4. Make connections. Consider joining a support group specifically designed for survivors of suicide loss. The environment can provide a mutually supportive, reassuring healing environment unlike anywhere else.
  5. Give yourself permission. To cry. To laugh. To seek professional help if you need it. Remember that you are moving through the most difficult of losses—and you can take control of the path to healing.

Citations

Feigelman, W., Gorman, B.S. & Jordan, J.R. (2009). Stigmatization and suicide bereavement. Death Studies, 33(7):591-608.

Hendin H, et al. (2000). Therapists’ reactions to patients’ suicides. American Journal of Psychiatry, 157(12):2022–2027.

Jordan, J. (2001). Is suicide bereavement different? A reassessment of the literature. Suicide and Life-Threatening Behavior, 31: 91–102.

Sakinofsky I. (2007). The aftermath of suicide: Managing survivors’ bereavement.  Canadian Journal of Psychiatry, 52(6):129S–136S.

Sudak, H., Maxim, K., & Carpenter, M. (2008). Suicide and stigma: A review of the literature and personal reflections. Academic Psychiatry, 32(2):136-142.

Young,  I. T. et. al. (2012). Suicide bereavement and complicated grief. Dialogues in Clinical Neuroscience, 14(2):177-186.

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Is this Real?

It is completely weird to say my son’s headstone is awesome, beautiful or worst of all, perfect. But it is all of those things.

To this day, I rarely use past tense words. Was, had, use to. They don’t just slide off the tongue. I actually have to think about it.

When does it change? Will it be a decision I make, or will it just happen one day and I won’t even notice?

It’s going on 8 months and it’s still not real.

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I go out to his grave at least twice a week, most weeks more than that. I change his flowers. I add things, I take things away. I am careful to leave the things his friends put on there. But I wonder when will they stop visiting him. Life goes on. At what point will I remove the things they have placed there?

For me (most days) Ben is not dead. He is just not here right now. On the days that I realize he won’t be walking through the door, I am inconsolable. I just want to be alone those days. Those days are getting further apart. Will they stop altogether one day? I hope not. Then it will be real. I never want it to be real.

A visit from Ben

 

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A couple of nights ago my nieces, Faith, Kasey and I were talking about Ben. We had been out to the cemetery because the girls wanted to see the lights at night. When we came through the door I pointed to a picture that Samantha and I had taken with Ben at my cousins wedding. He was an usher so he had to wear a suit. But he also had to wear a blue bow tie!! I was not a fan of that picture (or the suit). I thought he was too handsome to be wearing a bow tie.

Anyway, I was telling the girls how Ben always makes the picture crooked as I’m straightening it for hundredth time. I reach over and straighten another one that was crooked as well. As soon as I sit down Kasey says “Ben, tilt any picture in the room.” I didn’t really think anything about it.

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An hour or so later, the girls are sitting on the sofa watching YouTube videos and I’m in my chair watching the news. All of a sudden my daughter Samantha’s dog, Miley, jumps up and starts growling and barking! The hair on her back is standing up (Miley doesn’t live here, she is just visiting). She is barking at one of the pictures on the wall. A picture of Samantha and Ben.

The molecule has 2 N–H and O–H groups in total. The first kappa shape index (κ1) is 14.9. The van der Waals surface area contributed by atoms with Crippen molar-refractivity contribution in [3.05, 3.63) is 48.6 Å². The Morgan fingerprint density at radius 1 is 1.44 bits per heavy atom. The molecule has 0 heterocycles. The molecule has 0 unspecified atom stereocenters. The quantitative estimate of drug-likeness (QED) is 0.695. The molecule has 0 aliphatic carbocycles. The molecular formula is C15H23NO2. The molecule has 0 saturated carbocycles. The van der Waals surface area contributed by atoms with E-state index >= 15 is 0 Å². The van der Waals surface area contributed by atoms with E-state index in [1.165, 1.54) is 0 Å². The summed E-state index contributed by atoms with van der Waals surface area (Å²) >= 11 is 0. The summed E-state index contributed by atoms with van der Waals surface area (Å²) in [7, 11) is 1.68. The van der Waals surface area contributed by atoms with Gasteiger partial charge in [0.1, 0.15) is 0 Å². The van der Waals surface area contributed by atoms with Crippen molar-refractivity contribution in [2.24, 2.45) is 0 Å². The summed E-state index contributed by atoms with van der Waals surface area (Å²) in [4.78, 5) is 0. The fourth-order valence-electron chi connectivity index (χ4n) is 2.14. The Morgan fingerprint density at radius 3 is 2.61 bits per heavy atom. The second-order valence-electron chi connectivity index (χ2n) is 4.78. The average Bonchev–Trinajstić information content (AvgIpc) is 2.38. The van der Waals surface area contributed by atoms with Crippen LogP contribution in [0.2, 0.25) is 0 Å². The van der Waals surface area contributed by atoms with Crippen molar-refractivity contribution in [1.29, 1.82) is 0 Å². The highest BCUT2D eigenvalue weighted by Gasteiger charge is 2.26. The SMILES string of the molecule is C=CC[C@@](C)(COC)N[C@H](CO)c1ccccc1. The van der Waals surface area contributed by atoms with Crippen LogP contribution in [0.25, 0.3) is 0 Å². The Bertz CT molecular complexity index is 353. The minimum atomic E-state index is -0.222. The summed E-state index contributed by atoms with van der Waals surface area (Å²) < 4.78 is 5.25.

I tell the girls she is barking at Ben. It’s the only thing that makes sense because the other 3 dogs weren’t making a sound. They didn’t even react. They always react! When one dog barks they all bark! EVERYTIME!

About 10 minutes after Miley settles down, Faith says, “Aunt Sherry the picture is crooked again!” Then, “So is that picture! And that picture!” Every picture in the room was crooked!! He always lets me know he is still here.

Thanks son.

The First Sign

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This is my son Ben and his beautiful girlfriend Ashton.  We lost him on Thanksgiving 2017 to suicide.  A week later, Ashton took her own life as well.  To say it was the most painful time in my life is an extreme understatement.

Ben suffered from Major Depression and Bipolar Disorder.  Ashton suffered from a broken heart and bullying.  Several kids blamed her for Ben’s death.  Those kids did not know what Ben had dealt with for most of his young life.

In the days and months since I have had many signs that Ben is with me. The first was the night after his passing.

Ben has had a Walker Coon Hound for about 8 years. While she is Ben’s dog, guess who took care of her most of the time?  Yep, good Ole Mom!  When it gets dark and all the animals start coming out of the woods behind our house she goes nuts baying at them.  So, each night I bring her inside so that she doesn’t keep the neighbors up all night.  I’ll usually take her out once or twice before I go to bed.  It’s normally a simple procedure.   Since she has an 11ft leash, I can stand on the porch and she can wander around until she finds the right spot to go potty.  Then we go straight back in and into her kennel she goes.

Since life goes on whether I like it or not she still had to be taken care of.  I brought her in as usual.  A few minutes after being in her kennel she started making a sound I had never heard before.  It sounded like whining and groaning at the same time.  I decided to take her out and see if she needed to potty.  But the minute I got the leash on, she started dragging me toward the door and down the steps we go!  She had her ears perked up and she was listening to something.  She was scanning trying to find it.  Then suddenly she put her head down and started sniffing.  She started pulling me and then her head would fly up and her ears would perk.  She just kept listening and scanning again.  I have 3 acres and we walked this whole place doing that procedure over and over again. She never found what she was looking for or what she was hearing.  After searching the front porch she gave up and went back into her kennel.

I 100% believe Ben was calling her name.  When we came back in she laid down in her kennel and cried!  She knew he was gone now.  She had never done that before and she has never done it since.

I know this was long but it is just the first of the many signs I have had. I will tell you others at another time. If you get this far God bless your heart for doing so! ❤️ 13094111_10208607232072536_4177980844889983265_n